(8,262 words)

Author(s): Var, Jean-François
The title of → Papus's work Martinésisme, Willermosisme, Martinisme et Franc-Maçonnerie (Martinesism, Willermozism, Martinism, and Freemasonry, 1899) encompasses fairly exactly what modern historiography understands under the name of “Martinism”, at least for the period of its origins and early developments (18th-beginning of the 19th century). The expression “Second Martinism” applies to the history of the Martinist Order as “re-awakened”, as Papus put it – though in fact he founded it – in 1887 [→ Marti…

Martinism: second period

(2,505 words)

Author(s): Introvigne, Massimo
→ Louis-Claude de Saint-Martin created neither an Order nor a society. Whether or not an “apostolic succession”, originating from him, reached into the late 19th century, remains a matter of some debate. In the 1880s, two well-known figures in the Paris esoteric milieu, namely magnetist Henri Delaage (1825-1882) and librarian Augustin Chaboseau (1868-1946), claimed independently to have received such a succession, through an unbroken lineage of “Unknown Superiors” (Supérieurs Inconnus) dating ba…

Mathers, Samuel Liddell “MacGregor”

(1,654 words)

Author(s): Pasi, Marco
Mathers, Samuel Liddell “MacGregor”, * 8 Jan 1854 (Hackney (East London)), † 20 Jan 1918 (Paris) Together with → William Wynn Westcott, Mathers played a fundamental role in the history of English occultism as the co-founder of the → Hermetic Order of the Golden Dawn and as one of the leading intellectual forces behind the development of its teachings and ritual system. Little is known about his early life. He probably received some classical education at Bedford Grammar School, but the first definite date on re…

Mead, George Robert Stowe

(1,354 words)

Author(s): Godwin, Joscelyn
Mead, George Robert Stowe, * 22 Mar 1863 (Nuneaton), † 29 Sep 1933 (London) Theosophist and writer on → Gnosticism, → Hermetism, and Christian origins. Son of Robert Mead (Colonel in the Ordnance) and his wife Mary. Educated at Rochester Cathedral School and St. John's College, Cambridge (B.A., 1884; M.A., 1926), reading first Mathematics, then Classics. Upon graduating, Mead joined the → Theosophical Society. He studied Oriental philosophy in Oxford (but not as a University member) and visited the University…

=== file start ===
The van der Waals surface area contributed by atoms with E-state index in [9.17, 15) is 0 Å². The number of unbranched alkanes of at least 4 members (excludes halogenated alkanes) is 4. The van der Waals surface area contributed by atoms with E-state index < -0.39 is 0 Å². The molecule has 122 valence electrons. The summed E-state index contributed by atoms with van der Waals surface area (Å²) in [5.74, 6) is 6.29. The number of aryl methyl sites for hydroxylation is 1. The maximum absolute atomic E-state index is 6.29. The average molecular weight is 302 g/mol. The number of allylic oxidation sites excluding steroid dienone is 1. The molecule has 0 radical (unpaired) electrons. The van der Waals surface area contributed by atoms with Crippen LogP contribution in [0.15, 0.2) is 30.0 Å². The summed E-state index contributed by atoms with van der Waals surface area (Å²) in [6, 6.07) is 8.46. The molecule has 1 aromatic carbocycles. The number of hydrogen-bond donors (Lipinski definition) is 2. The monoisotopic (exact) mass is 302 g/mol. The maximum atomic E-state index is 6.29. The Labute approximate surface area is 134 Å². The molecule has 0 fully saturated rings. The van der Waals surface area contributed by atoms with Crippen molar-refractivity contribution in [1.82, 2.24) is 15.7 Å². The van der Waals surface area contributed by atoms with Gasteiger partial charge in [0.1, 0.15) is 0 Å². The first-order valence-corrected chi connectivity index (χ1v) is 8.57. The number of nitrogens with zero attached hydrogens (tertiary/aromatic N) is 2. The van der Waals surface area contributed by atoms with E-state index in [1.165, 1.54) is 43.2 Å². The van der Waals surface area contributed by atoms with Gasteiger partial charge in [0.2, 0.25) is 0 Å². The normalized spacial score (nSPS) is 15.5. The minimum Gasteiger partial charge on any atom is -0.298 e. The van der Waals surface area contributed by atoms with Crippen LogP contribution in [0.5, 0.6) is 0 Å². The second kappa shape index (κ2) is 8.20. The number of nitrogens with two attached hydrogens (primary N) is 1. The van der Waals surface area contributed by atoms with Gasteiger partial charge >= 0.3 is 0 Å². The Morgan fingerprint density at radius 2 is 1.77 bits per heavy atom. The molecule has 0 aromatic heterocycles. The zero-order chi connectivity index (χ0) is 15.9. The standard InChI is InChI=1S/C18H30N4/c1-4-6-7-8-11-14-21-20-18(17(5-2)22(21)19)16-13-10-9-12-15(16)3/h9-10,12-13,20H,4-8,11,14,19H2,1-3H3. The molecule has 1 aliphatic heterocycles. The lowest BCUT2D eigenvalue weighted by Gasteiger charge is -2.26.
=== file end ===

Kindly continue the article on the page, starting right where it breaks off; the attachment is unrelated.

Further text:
(714 words)

Author(s): Broek, Roelof van den
Menander, ca. 80 According to the Christian heresiologists, Menander was an early Gnostic [→ Gnosticism] magician and teacher, a pupil of → Simon Magus. He came from Capparetaea in Samaria and worked in Antioch, where he, ‘inspired by the demons, deceived many by his tricks of magic’. Justin Martyr (ca. 150), our first source about Menander, to whom we owe this information, adds that ‘he even convinced his followers that they would never die, and there are some alive today who, inspired by him, still believe this’ ( Apology, I, 26). Irenaeus of Lyons (ca. 180), Adversus Haereses, I, 23, 5, …


(5 words)

→ Animal Magnetism/Mesmerism

Meyer, Gustav

(6 words)

→ Meyrink, Gustav

Meyer, Johann Friedrich von

(852 words)

Author(s): Fabry, Jacques
Meyer, Johann Friedrich von, * 12 Sep 1772 (Frankfurt am Main), † 27 Jan 1849 (Frankfurt am Main) Trained in law, von Meyer was successively a lawyer in his native city, counselor at the Court of Appeals in Mannheim, senator in 1816, president of the Court of Appeals and the Court of Assizes in 1827, ambassador of the free towns in the federal Diet and thrice mayor of Frankfurt, that is, head of the government of the free town. Keenly interested in literature, as early as 1794 he published a novel, Kallias, and wrote many literary essays that would appear in the Teutscher Merkur, Christoph Martin…

Meyrink, Gustav

(1,960 words)

Author(s): Pollet, Jean-Jacques
Meyrink, Gustav (Gustav Meyer), * 19 Jan 1868 (Vienna), † 4 Jan 1932 (Starnberg (Bavaria)) Meyrink's reputation is rooted in literature as well as in the occult [→ occult / occultism]. Representatives of both camps have often been tempted to take from his work only what suited them best and claim the exclusive right to interpreting it according to their perspective. It will therefore be necessary here to critically reappraise some onesided ideas about Meyrink. The illegitimate son of a senior Minister of State in Württemberg, Baron Karl von Varnhubler, and an actress f…